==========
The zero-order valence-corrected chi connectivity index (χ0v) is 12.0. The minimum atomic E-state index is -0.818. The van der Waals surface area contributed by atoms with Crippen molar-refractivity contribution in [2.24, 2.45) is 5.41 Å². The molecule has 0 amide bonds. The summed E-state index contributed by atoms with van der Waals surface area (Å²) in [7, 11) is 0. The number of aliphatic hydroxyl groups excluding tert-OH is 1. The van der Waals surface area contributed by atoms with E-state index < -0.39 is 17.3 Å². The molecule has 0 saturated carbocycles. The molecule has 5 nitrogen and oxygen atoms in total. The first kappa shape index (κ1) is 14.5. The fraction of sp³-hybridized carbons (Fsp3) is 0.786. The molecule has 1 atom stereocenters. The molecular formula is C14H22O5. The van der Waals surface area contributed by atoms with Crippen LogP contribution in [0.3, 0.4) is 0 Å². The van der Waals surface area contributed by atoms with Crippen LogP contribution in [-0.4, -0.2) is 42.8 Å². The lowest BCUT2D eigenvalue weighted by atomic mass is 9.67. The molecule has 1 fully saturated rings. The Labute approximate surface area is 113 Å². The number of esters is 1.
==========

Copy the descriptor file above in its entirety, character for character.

The zero-order valence-corrected chi connectivity index (χ0v) is 12.0. The minimum atomic E-state index is -0.818. The van der Waals surface area contributed by atoms with Crippen molar-refractivity contribution in [2.24, 2.45) is 5.41 Å². The molecule has 0 amide bonds. The summed E-state index contributed by atoms with van der Waals surface area (Å²) in [7, 11) is 0. The number of aliphatic hydroxyl groups excluding tert-OH is 1. The van der Waals surface area contributed by atoms with E-state index < -0.39 is 17.3 Å². The molecule has 0 saturated carbocycles. The molecule has 5 nitrogen and oxygen atoms in total. The first kappa shape index (κ1) is 14.5. The fraction of sp³-hybridized carbons (Fsp3) is 0.786. The molecule has 1 atom stereocenters. The molecular formula is C14H22O5. The van der Waals surface area contributed by atoms with Crippen LogP contribution in [0.3, 0.4) is 0 Å². The van der Waals surface area contributed by atoms with Crippen LogP contribution in [-0.4, -0.2) is 42.8 Å². The lowest BCUT2D eigenvalue weighted by atomic mass is 9.67. The molecule has 1 fully saturated rings. The Labute approximate surface area is 113 Å². The number of esters is 1.